The lot was open and empty, I was alone. I parked at the far end near the Stevens Trail trailhead. It was overcast but comfortable, in the 50s. Kennedy Peak by the most direct route is only three or four miles up the Massanutten Trail from my parking spot. An alternative is the Stevens Trail: three miles of easy, rolling trail then two miles of hell, then one more mile to the Kennedy Peak trail. I chose the shorter, easier way.
I strapped on my hydration pack and started up the trail. The first mile winds up, up, around 35 minutes to the Massanutten eastern ridge, where it opens to a spectacular panorama of the valley. I paused and looked at the sky and pushed on, here the trail is an old fire road. Another mile-and-a-half brought me to the final climb. I could see the dark silhouette of Kennedy through the treetops. The wind moaned, I felt raindrops. I had forgotten my rain shell. This can wait, I decided, and turned and hoofed it back to the van, about two hours total hiking. The rain held off.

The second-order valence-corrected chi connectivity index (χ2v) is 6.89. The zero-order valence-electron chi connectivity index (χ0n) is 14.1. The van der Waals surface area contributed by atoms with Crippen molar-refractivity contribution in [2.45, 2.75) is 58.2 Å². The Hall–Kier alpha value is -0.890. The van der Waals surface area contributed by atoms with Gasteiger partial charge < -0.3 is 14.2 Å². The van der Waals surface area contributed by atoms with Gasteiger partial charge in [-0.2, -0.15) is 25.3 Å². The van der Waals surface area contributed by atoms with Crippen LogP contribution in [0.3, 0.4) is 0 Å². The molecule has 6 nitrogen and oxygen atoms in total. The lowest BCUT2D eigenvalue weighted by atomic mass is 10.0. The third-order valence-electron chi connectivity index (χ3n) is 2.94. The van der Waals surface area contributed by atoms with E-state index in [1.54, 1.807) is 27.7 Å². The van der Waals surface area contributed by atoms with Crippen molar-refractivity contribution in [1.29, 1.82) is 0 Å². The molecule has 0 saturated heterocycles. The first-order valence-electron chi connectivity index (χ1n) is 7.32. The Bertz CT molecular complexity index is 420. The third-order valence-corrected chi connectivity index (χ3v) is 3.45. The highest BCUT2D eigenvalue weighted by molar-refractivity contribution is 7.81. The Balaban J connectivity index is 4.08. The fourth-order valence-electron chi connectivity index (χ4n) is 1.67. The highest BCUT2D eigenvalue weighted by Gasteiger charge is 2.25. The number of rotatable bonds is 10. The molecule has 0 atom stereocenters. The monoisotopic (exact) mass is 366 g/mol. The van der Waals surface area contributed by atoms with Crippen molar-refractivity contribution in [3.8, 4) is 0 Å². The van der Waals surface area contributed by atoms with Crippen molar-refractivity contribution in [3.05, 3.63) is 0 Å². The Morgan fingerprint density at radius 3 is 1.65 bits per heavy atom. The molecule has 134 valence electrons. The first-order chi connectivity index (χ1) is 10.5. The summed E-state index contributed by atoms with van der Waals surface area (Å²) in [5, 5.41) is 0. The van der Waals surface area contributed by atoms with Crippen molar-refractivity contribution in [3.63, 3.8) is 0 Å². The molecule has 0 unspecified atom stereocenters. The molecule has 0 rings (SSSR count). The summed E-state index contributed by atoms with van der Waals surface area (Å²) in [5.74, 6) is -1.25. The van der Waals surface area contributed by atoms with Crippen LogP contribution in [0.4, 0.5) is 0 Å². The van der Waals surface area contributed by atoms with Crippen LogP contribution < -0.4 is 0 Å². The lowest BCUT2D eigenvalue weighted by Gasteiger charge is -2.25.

I guzzled water per doctor’s orders, then lit off my camping grill and cooked the dinner Sandy had made. Since it was still light, peaceful, and pleasant, I pulled out my chair and read for a while before calling it a night. I nixed the tent and went with the cot-in-van, and crawled into my sleeping bag as darkness fell. Wearing my headlamp I read a bit longer, then closed my eyes. Hours passed, I was restless. As the night lengthened the temperature plunged, I guessed to low 30s, upper 20s. I got into sweats and a thermal shirt, grabbed a blanket and wrapped the sleeping bag tighter. My fingers grew stiff. I pulled on gloves.